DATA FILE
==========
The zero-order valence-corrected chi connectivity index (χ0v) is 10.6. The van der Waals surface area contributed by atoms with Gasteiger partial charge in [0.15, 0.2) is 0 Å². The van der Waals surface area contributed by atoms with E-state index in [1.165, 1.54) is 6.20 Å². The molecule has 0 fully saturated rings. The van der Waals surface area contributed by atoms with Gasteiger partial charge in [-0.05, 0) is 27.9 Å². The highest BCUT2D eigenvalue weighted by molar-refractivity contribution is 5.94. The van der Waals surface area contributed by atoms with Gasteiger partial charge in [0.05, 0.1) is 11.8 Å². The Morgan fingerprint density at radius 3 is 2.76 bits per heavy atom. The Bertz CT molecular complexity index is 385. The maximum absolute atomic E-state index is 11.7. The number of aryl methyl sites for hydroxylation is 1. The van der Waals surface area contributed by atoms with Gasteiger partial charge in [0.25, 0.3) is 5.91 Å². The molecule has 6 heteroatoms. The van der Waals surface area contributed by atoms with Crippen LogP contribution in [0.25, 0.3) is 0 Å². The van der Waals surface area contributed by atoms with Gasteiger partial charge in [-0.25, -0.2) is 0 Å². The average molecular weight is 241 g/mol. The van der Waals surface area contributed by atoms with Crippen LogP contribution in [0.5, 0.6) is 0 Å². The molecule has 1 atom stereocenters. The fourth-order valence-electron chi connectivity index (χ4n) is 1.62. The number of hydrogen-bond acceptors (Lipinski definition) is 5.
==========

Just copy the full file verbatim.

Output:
The zero-order valence-corrected chi connectivity index (χ0v) is 10.6. The van der Waals surface area contributed by atoms with Gasteiger partial charge in [0.15, 0.2) is 0 Å². The van der Waals surface area contributed by atoms with E-state index in [1.165, 1.54) is 6.20 Å². The molecule has 0 fully saturated rings. The van der Waals surface area contributed by atoms with Gasteiger partial charge in [-0.05, 0) is 27.9 Å². The highest BCUT2D eigenvalue weighted by molar-refractivity contribution is 5.94. The van der Waals surface area contributed by atoms with Gasteiger partial charge in [0.05, 0.1) is 11.8 Å². The Morgan fingerprint density at radius 3 is 2.76 bits per heavy atom. The Bertz CT molecular complexity index is 385. The maximum absolute atomic E-state index is 11.7. The number of aryl methyl sites for hydroxylation is 1. The van der Waals surface area contributed by atoms with Gasteiger partial charge in [0.25, 0.3) is 5.91 Å². The molecule has 6 heteroatoms. The van der Waals surface area contributed by atoms with Crippen LogP contribution in [0.25, 0.3) is 0 Å². The van der Waals surface area contributed by atoms with Gasteiger partial charge in [-0.25, -0.2) is 0 Å². The average molecular weight is 241 g/mol. The van der Waals surface area contributed by atoms with Crippen LogP contribution in [0.5, 0.6) is 0 Å². The molecule has 1 atom stereocenters. The fourth-order valence-electron chi connectivity index (χ4n) is 1.62. The number of hydrogen-bond acceptors (Lipinski definition) is 5.